By Owen Schalk, Canadian Dimension
Any changes that come out of COP15 are only meaningful if they respect Indigenous rights everywhere in Canada
The United Nations Biodiversity Conference, also known as COP15, opened on December 7 in Montréal. With representatives from nearly 200 countries in attendance, the conference deals with how member countries can move toward sustainable development in accordance with the UN Convention on Biological Diversity (CBD), first signed by 150 countries at the Rio Earth Summit of 1992. The CBD’s main objectives are “the conservation of biological diversity, the sustainable use of the components of biological diversity, and the fair and equitable sharing of the benefits arising out of the utilization of genetic resources.”
At COP15’s opening ceremonies, Prime Minister Justin Trudeau lavished praise on Canada’s “openness and diversity” and the natural beauty of Canadian landscapes, stating, “When people think of Canada around the world, they think of our landscapes and the richness and wealth of our nature.”
However, he stopped partway through his remarks when a group of Indigenous land defenders gathered in the middle of the room, unfurling a banner that read “Indigenous genocide = Ecocide, To save biodiversity stop invading our lands.” They drummed and chanted “Canada is on Native land” and “Trudeau is a colonizer” until security led them out of the room.
Trudeau used the opportunity to praise Canada once again. “As you can also see,” he said, “Canada is a place of free expression, where individuals and communities are free to express themselves openly, and strongly, and we thank them for sharing their perspectives.”
The elephant in the room at COP15 is that Canada, while claiming to be a global champion in environmental protection, is proportionally more environmentally destructive than other G7 countries. This destruction is inextricably entwined with the colonial processes of dispossession by which Indigenous peoples are surveilled, criminalized, and removed from their lands to make way for extractive industry such as mining and fossil fuel production.
Earlier this month, a study by the Justice and Corporate Accountability Project (JCAP) matched the findings of the UN regarding the criminalization of land defenders in Canada. The study, entitled The Two Faces of Canadian Diplomacy: Undermining Human Rights and Environment Defenders to Support Canadian Mining, found that the Canadian government’s disregard for the crimes of extractive industry has led to threats against local communities, the criminalization of people opposed to the projects, attacks, arrests, and killings. Report co-author Charis Kamphuis stated:
Human rights and environment defenders play a critical role around the world protecting biodiversity and seeking solutions to the global ecological crisis… Yet there is overwhelming evidence that Canadian officials systematically ignore Canada’s own policies when it comes to corporate accountability and the protection of defenders. These policies are effectively rendered meaningless.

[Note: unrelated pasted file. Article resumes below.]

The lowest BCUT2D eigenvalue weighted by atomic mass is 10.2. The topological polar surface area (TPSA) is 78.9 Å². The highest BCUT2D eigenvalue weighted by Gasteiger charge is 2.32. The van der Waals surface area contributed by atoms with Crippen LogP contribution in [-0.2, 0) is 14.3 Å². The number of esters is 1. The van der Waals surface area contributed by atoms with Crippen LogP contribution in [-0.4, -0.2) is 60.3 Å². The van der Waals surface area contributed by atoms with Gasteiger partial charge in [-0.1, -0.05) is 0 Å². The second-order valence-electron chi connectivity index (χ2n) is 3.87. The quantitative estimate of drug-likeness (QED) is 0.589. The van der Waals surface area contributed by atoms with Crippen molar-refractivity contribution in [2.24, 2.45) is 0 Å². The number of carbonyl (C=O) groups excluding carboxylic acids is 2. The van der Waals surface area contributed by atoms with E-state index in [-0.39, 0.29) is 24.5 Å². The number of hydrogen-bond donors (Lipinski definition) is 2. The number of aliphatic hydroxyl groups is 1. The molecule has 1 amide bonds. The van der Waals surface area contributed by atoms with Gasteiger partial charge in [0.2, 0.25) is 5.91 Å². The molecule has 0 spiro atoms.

Following the publication of the study, Jamie Kneen of MiningWatch Canada related its findings to the ongoing COP15 summit:
We’re already seeing Canadian officials make important commitments regarding biodiversity protection during COP15. But this report makes clear that Canada does not follow its own policies when it comes to supporting the very people that dedicate their lives to protecting the environment at great personal risk.
Now, with talk of a sustainable energy transition popular amongst Western states, the federal and provincial governments are developing “critical minerals strategies” which will see increased mineral extraction in the coming years. The most recent critical minerals strategy paper, released in the midst of COP15, highlights the importance of mineral extraction and the expanded role that the Canadian state will play in supporting the domestic mining industry.
MiningWatch offers the following summation of the new strategy paper:
Canada’s Critical Minerals Strategy places a welcome emphasis on value-added manufacturing, high standards for environmental and human rights protection, Indigenous rights, and circular economy. However, those principles are not backed with proposals for meaningful implementation, and they are rendered almost meaningless by the strategy’s central thrust—deepened and accelerated extraction of raw materials for global markets. There is no recognition of the material implications of the Paris commitments to address the climate crisis, much less of already-strained planetary limits, beyond laudable but merely conceptual mentions of recycling and circular economy.
Since its inception, the Canadian state has supported extractive industry domestically and internationally—in fact, many would argue that these were the interests that motivated the creation of Canada as a nation in the first place. Now, in the era of “renewable energy,” the state’s industry support is being rebranded as “sustainable” with little in the way of substantive adaptation to the myriad ecological crises facing humanity.
Read the full article here.